Day two of being a goddess

Glowing like a goddess from my facial I realise that I mistimed the whole lunch nap thing and emerge from the spa room bleary eyed from the bliss state of being pampered and find my way to the lunch table. Hair askew with moisturising cream in the roots around the edge of my face, I’m instantly glad of the women only casual in house atmosphere. Joining me at the long table are goddesses still in their bathers and sarongs and those in the robes also direct from some spa treatment.

Changing my seat location at every meal I’m trying to not get caught talking to the same lovely ladies, with but engage with some quieter types or those who came with another. As I am attending this retreat with my sister, some expect us to do everything together but we can talk to each other anytime in Melbourne so we are both more likely to seek out new friends in the making. Today’s food is to be Indonesian and Nadine is excited to learn it will be Gado gado for lunch. Hailing from South-east Asia originally herself, it is a dish she was hoping to seek out. The resort brought it to her. Essentially a salad with bean shoots, tomato, green beans, tofu and hardboiled egg with a spicy peanut dressing. It is both cleansing and filling at once. Local tea with lemon is a refreshing accompaniment.

Satiated from lunch I retire to those inviting big white couches to contemplate a post-lunch nap seeing as my pre-lunch one didn’t eventuate. My phone alarm sounds as I realise that my time for the antioxidant green tea and honey scrub and massage is now. When fitting in a nap is the trickiest thing for the day, I decide that things are pretty damn good. Leaving my things where they are, I walk a dozen paces barefoot to the air-conditioned spa rooms upstairs above the yoga room.

My spa treatment this afternoon is courtesy of Yeni. I’ve had her before when I had the facial this morning.  Her thin, supple fingers are surprisingly strong and she manipulates my limbs and muscles easily. My body is engaged and so my mind wanders. I wonder if her loved ones ever get to experience these magic fingers. Often the builder’s house is never finished just as the chef never cooks meals at home. She leans in close and whispers into my ears. “Excuse me, Miss”. It is enough for me to know how this progresses and I roll over onto my back whilst she raises the thin batik printed sarong of brilliant blues to preserve my modesty.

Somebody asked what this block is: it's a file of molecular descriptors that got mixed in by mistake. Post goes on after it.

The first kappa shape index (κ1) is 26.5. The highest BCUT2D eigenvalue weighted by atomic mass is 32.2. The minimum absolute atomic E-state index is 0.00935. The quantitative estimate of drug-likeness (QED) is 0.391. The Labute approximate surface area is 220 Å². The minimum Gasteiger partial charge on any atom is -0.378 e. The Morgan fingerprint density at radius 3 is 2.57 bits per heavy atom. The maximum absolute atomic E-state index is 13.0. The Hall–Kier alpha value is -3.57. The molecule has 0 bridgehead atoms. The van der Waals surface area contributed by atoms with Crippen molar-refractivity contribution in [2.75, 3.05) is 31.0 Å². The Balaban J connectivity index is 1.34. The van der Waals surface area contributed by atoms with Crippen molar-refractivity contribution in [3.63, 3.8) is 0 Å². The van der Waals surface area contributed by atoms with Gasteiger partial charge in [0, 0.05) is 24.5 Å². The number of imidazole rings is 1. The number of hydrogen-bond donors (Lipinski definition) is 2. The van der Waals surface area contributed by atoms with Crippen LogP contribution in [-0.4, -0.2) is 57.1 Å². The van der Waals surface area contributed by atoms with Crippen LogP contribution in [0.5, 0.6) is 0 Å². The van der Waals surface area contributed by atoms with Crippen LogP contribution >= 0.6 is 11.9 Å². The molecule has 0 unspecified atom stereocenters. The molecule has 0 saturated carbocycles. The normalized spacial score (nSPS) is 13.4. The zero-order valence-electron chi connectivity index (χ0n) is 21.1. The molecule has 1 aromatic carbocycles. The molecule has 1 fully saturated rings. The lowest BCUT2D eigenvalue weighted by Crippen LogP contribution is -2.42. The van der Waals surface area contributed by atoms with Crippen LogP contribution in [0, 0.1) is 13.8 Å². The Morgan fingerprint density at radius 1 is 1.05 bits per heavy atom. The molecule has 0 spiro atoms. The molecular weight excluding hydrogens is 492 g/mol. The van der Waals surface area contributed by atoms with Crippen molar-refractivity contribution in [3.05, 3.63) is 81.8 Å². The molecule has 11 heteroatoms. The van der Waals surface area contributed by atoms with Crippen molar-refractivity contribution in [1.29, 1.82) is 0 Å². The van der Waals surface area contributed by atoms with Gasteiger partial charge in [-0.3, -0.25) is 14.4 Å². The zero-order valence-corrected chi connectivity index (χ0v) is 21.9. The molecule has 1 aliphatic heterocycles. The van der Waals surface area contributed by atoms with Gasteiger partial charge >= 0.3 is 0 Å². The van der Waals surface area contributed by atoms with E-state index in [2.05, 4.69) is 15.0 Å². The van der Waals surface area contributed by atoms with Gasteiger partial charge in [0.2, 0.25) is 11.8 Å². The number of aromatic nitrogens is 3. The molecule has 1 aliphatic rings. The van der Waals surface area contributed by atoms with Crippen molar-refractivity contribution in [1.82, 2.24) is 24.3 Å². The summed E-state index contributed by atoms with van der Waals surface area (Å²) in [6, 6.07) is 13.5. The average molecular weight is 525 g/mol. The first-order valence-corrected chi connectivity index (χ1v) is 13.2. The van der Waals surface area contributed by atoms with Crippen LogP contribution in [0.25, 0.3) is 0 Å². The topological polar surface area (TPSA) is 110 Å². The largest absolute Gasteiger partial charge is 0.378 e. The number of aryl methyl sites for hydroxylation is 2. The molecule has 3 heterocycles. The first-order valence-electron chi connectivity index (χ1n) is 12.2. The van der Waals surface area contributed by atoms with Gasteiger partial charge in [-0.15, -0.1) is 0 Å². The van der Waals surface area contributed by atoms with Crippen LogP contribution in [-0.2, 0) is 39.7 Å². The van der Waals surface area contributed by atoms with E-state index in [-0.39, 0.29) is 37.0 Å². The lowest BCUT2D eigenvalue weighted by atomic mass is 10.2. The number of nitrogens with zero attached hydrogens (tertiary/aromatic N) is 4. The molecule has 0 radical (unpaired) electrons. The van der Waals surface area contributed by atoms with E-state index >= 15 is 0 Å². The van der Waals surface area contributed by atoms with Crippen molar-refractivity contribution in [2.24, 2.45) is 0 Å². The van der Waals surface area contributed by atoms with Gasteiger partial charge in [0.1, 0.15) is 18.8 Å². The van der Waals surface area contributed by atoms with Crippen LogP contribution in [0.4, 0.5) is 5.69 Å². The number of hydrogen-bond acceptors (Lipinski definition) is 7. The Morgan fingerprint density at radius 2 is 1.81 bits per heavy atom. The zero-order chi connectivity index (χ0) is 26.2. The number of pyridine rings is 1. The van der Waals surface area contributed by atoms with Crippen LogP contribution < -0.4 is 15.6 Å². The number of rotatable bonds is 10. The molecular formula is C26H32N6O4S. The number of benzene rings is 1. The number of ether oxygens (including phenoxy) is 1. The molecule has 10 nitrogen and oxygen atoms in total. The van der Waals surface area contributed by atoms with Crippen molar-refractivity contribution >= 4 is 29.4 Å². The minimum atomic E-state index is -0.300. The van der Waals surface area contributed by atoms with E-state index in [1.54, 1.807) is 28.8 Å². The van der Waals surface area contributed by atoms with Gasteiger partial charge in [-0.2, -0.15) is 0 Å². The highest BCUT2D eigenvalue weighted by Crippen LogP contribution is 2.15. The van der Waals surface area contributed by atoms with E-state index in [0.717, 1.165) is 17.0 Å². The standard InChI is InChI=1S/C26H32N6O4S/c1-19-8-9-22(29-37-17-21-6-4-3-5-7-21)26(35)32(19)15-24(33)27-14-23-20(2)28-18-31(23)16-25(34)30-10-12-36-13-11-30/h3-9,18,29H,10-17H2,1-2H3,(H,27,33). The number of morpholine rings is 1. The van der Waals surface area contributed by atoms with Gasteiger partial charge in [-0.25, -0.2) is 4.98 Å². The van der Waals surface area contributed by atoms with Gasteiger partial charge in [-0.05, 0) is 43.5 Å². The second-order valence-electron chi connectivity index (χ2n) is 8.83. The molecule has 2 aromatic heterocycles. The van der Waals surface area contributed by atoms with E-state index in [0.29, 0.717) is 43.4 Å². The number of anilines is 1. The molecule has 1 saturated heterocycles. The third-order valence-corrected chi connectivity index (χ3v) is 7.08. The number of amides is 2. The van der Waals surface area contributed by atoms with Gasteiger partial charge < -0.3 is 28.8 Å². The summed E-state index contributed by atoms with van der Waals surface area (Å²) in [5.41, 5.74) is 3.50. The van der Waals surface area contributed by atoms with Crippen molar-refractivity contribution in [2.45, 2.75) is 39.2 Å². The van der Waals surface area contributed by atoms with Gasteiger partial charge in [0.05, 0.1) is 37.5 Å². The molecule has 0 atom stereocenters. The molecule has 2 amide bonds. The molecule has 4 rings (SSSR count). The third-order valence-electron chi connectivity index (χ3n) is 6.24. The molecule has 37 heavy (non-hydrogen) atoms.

On the bed in the next curtained massage zone are the sounds of the heated lava stones being moved firmly in long strokes along the body of another goddess. At first, my mind guessed that someone was playing billiards. The solid clicks as they meet along acupressure points, took my mind unwillingly to a billiard table. Heavy solid coloured balls rolling along the felt meeting in all the wrong spots. Improved circulation and not a gambling debt was the intended of outcome of the Sacred Stone Masssage.

After the initial massage Yeni applies a rough scrub of crushed dried green tea leaves and local jungle bee honey, she lets this rest on my skin then slowly rubs it in and off with long firm strokes. A grand mess is no doubt made all over the shiny white tiled floor than she will sweep clean later. Floors are swept and mopped every day and sometimes multiple times a day. This whole environment is neat and clean but it never feels overly pristine and alienating. I have trouble relaxing in a place where I feel that I am the messiest part. The retreat facilitators generally walk around barefoot and that immediately sets a relaxed vibe to the place.

Invigorated and revitalised, I am sent on my way with instructions to shower the remainder of the scrub off. Instinctively I go to smell my arm and it is sweet and almost fruity. I’ll skip the tasting bit. Our shower is a large flat rain head of a shower set over pale tiles surrounded by a bed of smooth river stones. A large potted palm in the corner adds to the understated luxury. The heat and humidity of Bali in February mean that I find myself here multiple times a day. Straight into my still wet bathers and into the pool I dive, two steps from our door so no sarong is required.

The intoxicating smell of frying and pounding of spices and herbs which emanates from the open sided kitchen has stimulated my stomach and I figure out that dinner is two and a half hours away. I ask the very accommodating kitchen staff for a plate of freshly prepared fruit. So colourful and tasty, I am brought lychee, mangosteen, papaya, mango, banana and watermelon with a couple of wedges of the small juicy limes that seem to accompany everything here. Squeezed over the flesh just before consuming, it lifts the tone to a slightly higher level. These tropical fruits cannot even be purchased in Melbourne in this good and ripe a condition. 

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